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Connecting the dots in the Area of Freedom, Security and Justice (AFSJ)– Part I

BY Diana Dimitrova - 28 March 2017

The Commission envisages to create interoperability between the different large-scale information systems in the Area of Freedom, Security and Justice (AFSJ). Diana Dimitrova will elaborate on the interoperability concept in two blog posts. The first (and present) one will primarily describe the concept itself. The second post will critically assess several of the proposed interoperability elements through the lens of data protection.

The Interoperability Vision

The concept of interoperability between information systems which implement EU policies in the Area of Freedom, Security and Justice (AFSJ) has been under development for more than a decade. In its Communication of April 2016, the Commission set out in more concrete terms its vision with regards to the interoperability of existing and future AFSJ information systems. These information systems are, amongst others, the second generation Schengen Information System (SIS II), the Visa Information System (VIS), Europol data, the newly proposed Entry Exit System (EES) and the European Travel Information and Authorization System (ETIAS). The four tiers of interoperability, as presented by the Commission in 2016, are:

  • a Single Search Interface (SSI) which would simultaneously query the different background databases and produce combined results,
  • interconnectivity of databases which allows them to consult each other,
  • the establishment of a shared Biometric Matching Service (BMS) which will serve the various information systems, and
  • a common repository of data for the different information systems.

Concrete proposals on how to implement this vision into practice followed soon after, e.g. in the EES and ETIAS proposals. In the meantime the Commission established a High Level Expert Group on Information Systems and Interoperability (HLEG), which advises the Commission on the strategic vision for interoperability and its concrete implementation. The Presidency seems to favour the vision, proposing even further measures in the direction of interoperability.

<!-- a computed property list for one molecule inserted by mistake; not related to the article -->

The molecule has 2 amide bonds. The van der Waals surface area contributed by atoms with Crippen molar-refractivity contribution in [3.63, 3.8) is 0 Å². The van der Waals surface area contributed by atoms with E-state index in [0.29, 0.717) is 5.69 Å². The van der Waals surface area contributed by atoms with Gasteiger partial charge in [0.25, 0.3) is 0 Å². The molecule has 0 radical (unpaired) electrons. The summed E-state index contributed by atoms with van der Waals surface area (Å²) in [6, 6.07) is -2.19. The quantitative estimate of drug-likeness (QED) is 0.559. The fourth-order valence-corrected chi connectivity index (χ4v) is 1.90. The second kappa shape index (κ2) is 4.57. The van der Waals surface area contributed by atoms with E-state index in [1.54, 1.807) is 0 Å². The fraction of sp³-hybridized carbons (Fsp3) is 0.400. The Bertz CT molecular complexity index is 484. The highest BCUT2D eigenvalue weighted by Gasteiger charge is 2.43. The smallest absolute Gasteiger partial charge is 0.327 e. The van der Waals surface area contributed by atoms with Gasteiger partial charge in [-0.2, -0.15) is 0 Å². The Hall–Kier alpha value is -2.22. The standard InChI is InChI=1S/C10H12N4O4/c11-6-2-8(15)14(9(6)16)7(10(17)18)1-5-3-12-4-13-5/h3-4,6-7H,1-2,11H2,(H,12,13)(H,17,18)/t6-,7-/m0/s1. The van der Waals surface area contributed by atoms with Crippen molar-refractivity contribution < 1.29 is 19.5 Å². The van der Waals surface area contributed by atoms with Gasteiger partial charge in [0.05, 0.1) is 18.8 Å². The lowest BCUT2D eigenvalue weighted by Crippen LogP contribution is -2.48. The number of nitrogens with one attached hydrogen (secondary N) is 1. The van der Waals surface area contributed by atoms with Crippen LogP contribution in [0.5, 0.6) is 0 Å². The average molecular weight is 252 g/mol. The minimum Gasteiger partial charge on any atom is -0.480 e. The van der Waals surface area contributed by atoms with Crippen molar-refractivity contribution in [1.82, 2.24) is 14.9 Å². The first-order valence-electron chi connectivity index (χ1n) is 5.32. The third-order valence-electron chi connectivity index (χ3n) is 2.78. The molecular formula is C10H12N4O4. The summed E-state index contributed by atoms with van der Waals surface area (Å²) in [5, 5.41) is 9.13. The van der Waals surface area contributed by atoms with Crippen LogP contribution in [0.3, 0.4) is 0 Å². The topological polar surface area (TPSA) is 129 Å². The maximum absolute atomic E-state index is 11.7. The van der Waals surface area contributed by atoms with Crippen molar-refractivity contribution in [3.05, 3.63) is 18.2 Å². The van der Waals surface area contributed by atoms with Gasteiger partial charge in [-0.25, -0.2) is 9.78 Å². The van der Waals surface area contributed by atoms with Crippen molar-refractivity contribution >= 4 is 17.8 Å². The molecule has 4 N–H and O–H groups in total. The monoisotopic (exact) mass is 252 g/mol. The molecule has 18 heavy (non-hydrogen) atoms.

Interoperability in practice

The EES and ETIAS proposals, as well as the amendment proposals on the SIS II, contain details on how interoperability could be implemented. Examples include interoperability between the EES and ETIAS, between the EES and VIS and between the SIS II and ETIAS. One can briefly summarize the proposals as follows:

  • The proposed EES would be a new database where the entry and exit records of Third Country Nationals (TCNs) who enter the EU for a short stay would be recorded. The data stored on this database would include alphanumeric and biometric data (facial image and fingerprints). Pursuant to the proposal, the EES could be consulted directly via the Visa Information System (VIS) and vice-versa.
  • The proposed ETIAS mirrors existing programmes such as the US ESTA. It would invite TCNs who are visa-exempt (TCN VE) to fill out in advance an online form with their alphanumeric data. This will be used to screen the applicant for security, health and illegal immigration risks against several information systems, e.g. SIS II, but also against a newly established watchlist by EUROPOL. Interoperability elements are, e.g. the proposed common repository of data with EES, automatic communication of certain newly entered alerts in the SIS II, e.g. on entry bans for TCNs, for a cross check with ETIAS, and similar data retention periods of 5 years with EES. Article 10 of the ETIAS proposal refers in general terms to the future interoperability between the ETIAS and the other AFSJ systems, i.e. not only the SIS II and EES.